For several years, the diversification of funding sources has become a crucial challenge for French and European mid-market companies.
In this context, private placements in the form of bonds or loans, known as the “Euro-PP” market, have grown significantly in France and in Europe, thereby offering companies an alternative to bank funding.
The financing of small and medium-sized businesses (SMBs) and so-called entreprises de taille intermédiaire (mid-market companies or hereinafter “ETIs”) is a crucial challenge for the French economy. The long-lasting economic crisis that these companies have been facing for several years has made it difficult for many of them to access to medium/long-term financing sources.
With ever stricter requirements imposed on financial institutions in terms of prudential ratios, it has become essential to diversify funding sources to complement traditional bank lending.
Yet, in 2013, SMBs/ETIs still quasi-exclusively relied on bank financing as it accounted for more than 90% of their funding sources (690 billion euros, including 413 billion for SMBs and 274 billion for ETIs).
However, the financial crisis has showed the limits of the traditional business funding system that is structured around bank lending; first, under the impulse of SMBs/ETIs that now seek solutions that are more tailored to their needs, in particular with respect to the diversification of funding sources, cost-control and longer maturities to reduce the risk of refinancing; and secondly, under the pressure of institutional investors that, in a low rate environment, are looking for more attractive yields, and also insurers that, contrary to their American or Japanese counterparts, have so far played only a small part in the direct funding of SMBs/ETIs.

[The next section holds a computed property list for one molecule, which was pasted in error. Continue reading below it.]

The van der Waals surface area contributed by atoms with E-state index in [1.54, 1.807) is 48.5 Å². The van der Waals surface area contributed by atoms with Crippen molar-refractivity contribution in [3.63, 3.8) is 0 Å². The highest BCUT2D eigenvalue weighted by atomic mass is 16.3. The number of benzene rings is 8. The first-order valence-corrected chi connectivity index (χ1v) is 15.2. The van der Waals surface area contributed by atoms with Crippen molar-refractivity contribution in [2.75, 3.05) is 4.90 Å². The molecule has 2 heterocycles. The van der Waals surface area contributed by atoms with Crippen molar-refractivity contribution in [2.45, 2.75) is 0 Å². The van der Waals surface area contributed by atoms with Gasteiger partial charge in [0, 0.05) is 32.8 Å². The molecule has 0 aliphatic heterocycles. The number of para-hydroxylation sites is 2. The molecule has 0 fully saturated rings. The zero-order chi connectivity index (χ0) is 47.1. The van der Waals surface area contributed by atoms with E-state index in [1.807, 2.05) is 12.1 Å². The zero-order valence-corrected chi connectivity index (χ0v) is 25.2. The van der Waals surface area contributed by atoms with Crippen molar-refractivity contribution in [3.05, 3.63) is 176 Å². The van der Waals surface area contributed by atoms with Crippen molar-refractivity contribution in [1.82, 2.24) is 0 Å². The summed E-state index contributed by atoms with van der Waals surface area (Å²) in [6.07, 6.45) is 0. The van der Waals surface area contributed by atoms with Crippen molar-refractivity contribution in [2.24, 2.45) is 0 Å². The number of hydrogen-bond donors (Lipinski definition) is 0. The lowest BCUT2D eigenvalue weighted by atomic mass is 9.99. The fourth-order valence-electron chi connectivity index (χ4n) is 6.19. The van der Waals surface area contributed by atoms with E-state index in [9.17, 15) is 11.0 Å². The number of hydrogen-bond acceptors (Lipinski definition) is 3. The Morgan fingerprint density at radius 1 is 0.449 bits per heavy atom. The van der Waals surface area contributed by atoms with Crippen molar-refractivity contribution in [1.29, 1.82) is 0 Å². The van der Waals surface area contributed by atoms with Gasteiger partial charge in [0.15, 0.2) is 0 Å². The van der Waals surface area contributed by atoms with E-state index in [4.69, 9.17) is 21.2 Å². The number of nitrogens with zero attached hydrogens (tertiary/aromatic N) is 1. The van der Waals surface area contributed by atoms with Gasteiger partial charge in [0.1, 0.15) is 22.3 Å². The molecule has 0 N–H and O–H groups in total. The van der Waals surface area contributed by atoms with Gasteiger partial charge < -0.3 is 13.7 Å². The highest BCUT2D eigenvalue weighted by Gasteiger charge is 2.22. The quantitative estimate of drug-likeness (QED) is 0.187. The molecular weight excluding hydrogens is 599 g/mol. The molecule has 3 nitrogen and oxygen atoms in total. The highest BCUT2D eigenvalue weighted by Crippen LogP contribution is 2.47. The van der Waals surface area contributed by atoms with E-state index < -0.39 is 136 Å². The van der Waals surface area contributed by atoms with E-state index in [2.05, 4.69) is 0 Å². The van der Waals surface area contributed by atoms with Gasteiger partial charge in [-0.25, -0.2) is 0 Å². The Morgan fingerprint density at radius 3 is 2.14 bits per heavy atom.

As such, over the past few years, “alternative” funding solutions emerged to enable ETIs and large SMBs to diversify their sources of funding without relying on banks.
Among these solutions, the access to loans and bonds through the European Private Placements market (Euro-PP) has emerged and developed in France since 2012. This attracts more and more French businesses that had so far no access to the standard bond market and institutional investors.
The Euro-PP, a new funding source for mid-market companies
The Euro-PP is a medium or long-term financing instrument by which institutional investors lend money to a listed or non-listed issuer.
There exist several formats of Euro-PP that meet the various needs of investors and issuers. As such, the Euro-PP can take the form of a bond issue, a loan, or a combination of both.
The Euro-PP is to be held by until maturity (generally between 3 and 7 years) by the investors that are primarily insurers, private insurance institutions or specialized credit funds. An arranger, generally a bank, is also involved to set up the transaction. The loan format may involve a minority co-investment by the arranger-bank.
While every non-bank investor may subscribe for bonds without infringing the French banking monopoly, only a limited number may invest in a loan, i.e. banking institutions and insurance companies that may – following Decree n°2013-717 of August 2, 2013 – subscribe directly for unlisted bonds issued by commercial companies and invest in loans, under certain conditions.
A rapidly evolving market
The first company to launch a Euro PP was Bonduelle in 2012, with a 145 million euros issue. Since then, the number of transactions is clearly on an upward curve (55 deals recorded in 2014, as opposed to 21 in 2012), with a decline in the average size of the (60 million euros in 2014, as opposed to 152 million euros in 2012).